The Taliban approved its first budget since regaining control of the country in August that does not include any international aid, and covers the first three months of 2022, the Finance Ministry said.
“For the first time in two decades, we have prepared a budget that is not based on international assistance. This is a great achievement in our eyes,” ministry spokesman Ahmed Wali Haqmal told AFP.
Following the movement’s accession to power, international donors suspended the huge aid that made up 80% of the Afghan budget.
The budget approved Tuesday in the amount of 53.9 billion Afghani (about $516 million) covers only the first quarter of 2022 and is allocated to almost all government expenditures.
The Taliban decided to adopt a solar calendar for its fiscal year, which begins on March 21. The next budget, which is under preparation, will be presented after this date, according to Haqmal.
The bulk of the budget (Afghanistan 49.2 billion) was allocated to “daily government expenditures”, such as salaries, according to the ministry’s spokesman.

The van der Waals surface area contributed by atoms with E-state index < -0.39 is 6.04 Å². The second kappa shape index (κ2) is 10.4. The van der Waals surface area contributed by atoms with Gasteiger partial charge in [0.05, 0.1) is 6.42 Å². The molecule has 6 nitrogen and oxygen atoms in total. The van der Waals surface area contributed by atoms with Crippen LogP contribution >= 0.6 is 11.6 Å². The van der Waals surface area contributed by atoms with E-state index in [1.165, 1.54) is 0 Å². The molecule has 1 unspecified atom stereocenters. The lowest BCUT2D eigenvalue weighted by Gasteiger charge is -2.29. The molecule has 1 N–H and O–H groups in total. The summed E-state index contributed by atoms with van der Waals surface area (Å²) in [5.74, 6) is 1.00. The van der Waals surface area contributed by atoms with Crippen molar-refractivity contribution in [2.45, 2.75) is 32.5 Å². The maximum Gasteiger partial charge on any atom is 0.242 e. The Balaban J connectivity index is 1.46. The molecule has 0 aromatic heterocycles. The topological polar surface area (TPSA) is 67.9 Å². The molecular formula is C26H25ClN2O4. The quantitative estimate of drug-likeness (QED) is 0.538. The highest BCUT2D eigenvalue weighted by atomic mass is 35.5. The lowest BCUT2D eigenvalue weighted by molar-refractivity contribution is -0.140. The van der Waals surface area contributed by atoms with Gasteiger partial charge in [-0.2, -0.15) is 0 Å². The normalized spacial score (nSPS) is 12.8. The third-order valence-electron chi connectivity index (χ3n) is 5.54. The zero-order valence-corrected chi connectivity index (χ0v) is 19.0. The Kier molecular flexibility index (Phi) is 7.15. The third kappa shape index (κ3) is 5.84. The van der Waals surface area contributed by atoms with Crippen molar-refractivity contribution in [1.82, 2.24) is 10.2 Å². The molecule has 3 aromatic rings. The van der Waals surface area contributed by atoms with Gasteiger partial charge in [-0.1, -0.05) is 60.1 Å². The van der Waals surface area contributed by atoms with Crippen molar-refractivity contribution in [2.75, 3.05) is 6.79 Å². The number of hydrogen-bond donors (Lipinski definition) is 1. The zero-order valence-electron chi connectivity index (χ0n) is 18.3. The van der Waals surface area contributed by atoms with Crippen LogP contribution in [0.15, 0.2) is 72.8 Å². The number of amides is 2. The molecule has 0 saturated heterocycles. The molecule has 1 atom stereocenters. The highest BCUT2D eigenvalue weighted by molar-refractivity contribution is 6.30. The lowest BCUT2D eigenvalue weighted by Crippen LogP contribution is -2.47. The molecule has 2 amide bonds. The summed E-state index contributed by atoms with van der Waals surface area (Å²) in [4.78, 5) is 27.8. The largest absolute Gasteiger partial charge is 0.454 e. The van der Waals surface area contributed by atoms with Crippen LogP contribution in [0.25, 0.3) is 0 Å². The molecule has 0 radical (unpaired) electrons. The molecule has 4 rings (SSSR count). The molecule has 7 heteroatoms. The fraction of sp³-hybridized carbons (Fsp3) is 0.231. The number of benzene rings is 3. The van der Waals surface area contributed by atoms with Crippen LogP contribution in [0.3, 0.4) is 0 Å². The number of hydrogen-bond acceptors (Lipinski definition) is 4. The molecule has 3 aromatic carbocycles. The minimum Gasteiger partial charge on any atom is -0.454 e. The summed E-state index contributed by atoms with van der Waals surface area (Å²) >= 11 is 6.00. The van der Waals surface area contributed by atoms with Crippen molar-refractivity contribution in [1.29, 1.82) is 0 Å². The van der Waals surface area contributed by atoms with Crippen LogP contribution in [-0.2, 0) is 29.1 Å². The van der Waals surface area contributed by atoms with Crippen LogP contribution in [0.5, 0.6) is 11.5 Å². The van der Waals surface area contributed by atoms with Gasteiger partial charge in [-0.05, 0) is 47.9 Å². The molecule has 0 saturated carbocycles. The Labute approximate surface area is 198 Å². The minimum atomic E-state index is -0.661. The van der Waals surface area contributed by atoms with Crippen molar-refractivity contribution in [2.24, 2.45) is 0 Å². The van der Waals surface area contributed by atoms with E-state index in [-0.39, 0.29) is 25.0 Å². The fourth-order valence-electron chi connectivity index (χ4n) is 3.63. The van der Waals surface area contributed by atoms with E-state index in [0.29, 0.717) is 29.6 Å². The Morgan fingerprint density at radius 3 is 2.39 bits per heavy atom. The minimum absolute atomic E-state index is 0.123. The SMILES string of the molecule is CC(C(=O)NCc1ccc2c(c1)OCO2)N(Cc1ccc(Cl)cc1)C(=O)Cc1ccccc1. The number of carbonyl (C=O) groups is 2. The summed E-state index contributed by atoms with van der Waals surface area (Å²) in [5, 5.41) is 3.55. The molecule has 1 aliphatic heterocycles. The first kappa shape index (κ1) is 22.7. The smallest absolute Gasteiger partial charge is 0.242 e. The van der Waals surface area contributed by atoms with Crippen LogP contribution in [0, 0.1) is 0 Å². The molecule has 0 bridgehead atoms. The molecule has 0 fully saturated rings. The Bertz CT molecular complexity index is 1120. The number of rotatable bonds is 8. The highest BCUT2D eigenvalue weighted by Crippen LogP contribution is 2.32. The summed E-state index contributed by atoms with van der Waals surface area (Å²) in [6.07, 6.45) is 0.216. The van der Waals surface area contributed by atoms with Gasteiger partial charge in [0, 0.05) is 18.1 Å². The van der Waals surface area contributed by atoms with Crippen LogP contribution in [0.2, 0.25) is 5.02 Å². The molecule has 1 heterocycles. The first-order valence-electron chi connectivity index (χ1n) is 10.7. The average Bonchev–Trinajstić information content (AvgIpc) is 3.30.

All government employees who resumed work after August 15 will “receive a wage,” as well as the movement’s fighters who have since joined the security forces, Ahmed Wali Haqmal said.
In light of the severe liquidity crisis caused by the suspension of international aid, the majority of government employees have not received their salaries for months.
It will also pay the salaries of women working in this field, most of whom were not allowed to return to work, according to Hokmal, who said, “They have not been dismissed. We consider that they have returned to work.”
“The entire budget is financed from our own resources”, such as “customs and taxes on revenue and ministries’ revenues,” the ministry’s spokesman explained.
The remaining part of the budget (4.7 billion Afghanis) will be allocated to development projects, especially in the field of transportation-related infrastructure.
“It is not a large amount, but this is what we can do at the moment,” Haqmal admitted.
The United States has frozen $9.5 billion in reserves from the Afghan Central Bank, an amount equal to half of the country’s gross domestic product in 2020.
The Taliban demands Washington to release funds from the freeze to revive the economy and combat famine, which threatens nearly 55 percent of the population, according to United Nations data, or about 23 million Afghans.